Mo Rocca: he’s the man who doesn’t need any introduction. But, you know how this works…we’re going to give you one anyway. Mo Rocca’s all over your TV and there is no doubt that you’ve seen him, laughed at his jokes, or even smirked with him in agreement. Maybe you were obsessed with his writing on the children’s show Wishbone, his special reports on The Daily Show, his spot on jabs at pop culture on VH1 specials, his humorous and insightful comments while a judge on Iron Chef, his human interest stories on CBS Sunday Morning (did you see the professional pencil sharpener story?), his show Food(ography), or his brand new show on Cooking Channel, My Grandmother’s Ravioli? Phew, busy man!
However you’ve come to know Mo Rocca, it’s hard not to love him. His boyish charm, his wit, and his natural ability to tell stories make him the geektastic star of the TV world. He’s definitely showing all these qualities off in My Grandmother’s Ravioli, a Cooking Channel show that features how-to cooking lessons from a different grandma or grandpa each week. Along the way, we learn about these interesting people and Mo becomes their adoptive grandson.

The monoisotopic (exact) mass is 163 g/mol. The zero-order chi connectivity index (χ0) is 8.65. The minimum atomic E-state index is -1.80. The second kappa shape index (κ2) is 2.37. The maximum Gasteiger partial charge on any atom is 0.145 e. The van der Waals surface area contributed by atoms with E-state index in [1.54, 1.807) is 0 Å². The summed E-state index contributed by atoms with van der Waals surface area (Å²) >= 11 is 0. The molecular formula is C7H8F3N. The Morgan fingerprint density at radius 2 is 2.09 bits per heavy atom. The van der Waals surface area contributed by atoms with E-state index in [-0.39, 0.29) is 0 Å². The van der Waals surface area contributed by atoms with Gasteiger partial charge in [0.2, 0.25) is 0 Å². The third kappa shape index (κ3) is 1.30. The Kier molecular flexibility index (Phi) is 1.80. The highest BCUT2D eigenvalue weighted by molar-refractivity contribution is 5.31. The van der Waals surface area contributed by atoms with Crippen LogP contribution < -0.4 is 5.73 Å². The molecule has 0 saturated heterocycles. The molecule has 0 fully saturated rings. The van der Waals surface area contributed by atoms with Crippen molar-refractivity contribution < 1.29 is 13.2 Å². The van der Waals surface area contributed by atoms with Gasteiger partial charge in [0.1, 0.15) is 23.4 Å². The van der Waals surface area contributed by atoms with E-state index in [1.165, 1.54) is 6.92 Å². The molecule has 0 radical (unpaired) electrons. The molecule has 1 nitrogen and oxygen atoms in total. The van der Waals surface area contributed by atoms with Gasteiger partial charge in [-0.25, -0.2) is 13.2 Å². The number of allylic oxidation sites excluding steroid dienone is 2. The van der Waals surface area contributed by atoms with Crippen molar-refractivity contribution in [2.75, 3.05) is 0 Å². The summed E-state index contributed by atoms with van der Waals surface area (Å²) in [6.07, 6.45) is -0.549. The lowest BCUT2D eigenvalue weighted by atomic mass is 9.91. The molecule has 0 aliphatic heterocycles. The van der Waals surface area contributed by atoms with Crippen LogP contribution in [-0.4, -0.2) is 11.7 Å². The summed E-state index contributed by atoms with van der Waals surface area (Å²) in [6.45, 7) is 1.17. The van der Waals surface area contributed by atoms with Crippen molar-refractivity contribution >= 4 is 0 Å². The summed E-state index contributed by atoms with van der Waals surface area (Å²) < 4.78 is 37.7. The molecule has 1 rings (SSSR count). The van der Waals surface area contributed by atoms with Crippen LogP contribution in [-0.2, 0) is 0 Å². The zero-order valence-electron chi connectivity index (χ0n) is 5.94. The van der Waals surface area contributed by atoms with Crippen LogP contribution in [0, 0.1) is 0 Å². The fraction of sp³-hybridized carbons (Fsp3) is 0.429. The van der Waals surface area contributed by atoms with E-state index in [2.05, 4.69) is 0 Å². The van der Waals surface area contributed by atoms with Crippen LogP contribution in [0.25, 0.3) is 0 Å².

Well, we had an opportunity to talk with Mo Rocca about what has made him successful, why he moved over to the culinary world, why he named a show after his grandma’s raviolis, some of his most memorable moments on camera, and some great advice for holiday meals.
You received your B.A. in Literature from Harvard. Some say that will prepare you to do well on Jeopardy questions, but clearly it has done a lot more for you. How would you say your Lit. degree and your time at Harvard helped get you to where you are today?
(Hesitates and takes a deep breath) Great question. I feel like my whole career has been a continuing education program. I don’t mean that in some kind of airy fairy abstract sort of way…I’m drawn to jobs and projects where I end up learning stuff. I’m especially drawn to areas where I know nothing at all. I’m one of those people that would have benefited, perhaps, more from my fancy college education if I had it later in life. I had all these great professors, took all these courses, some of them with world-class scholars, teaching. But, I couldn’t really take advantage because I wasn’t completely ready.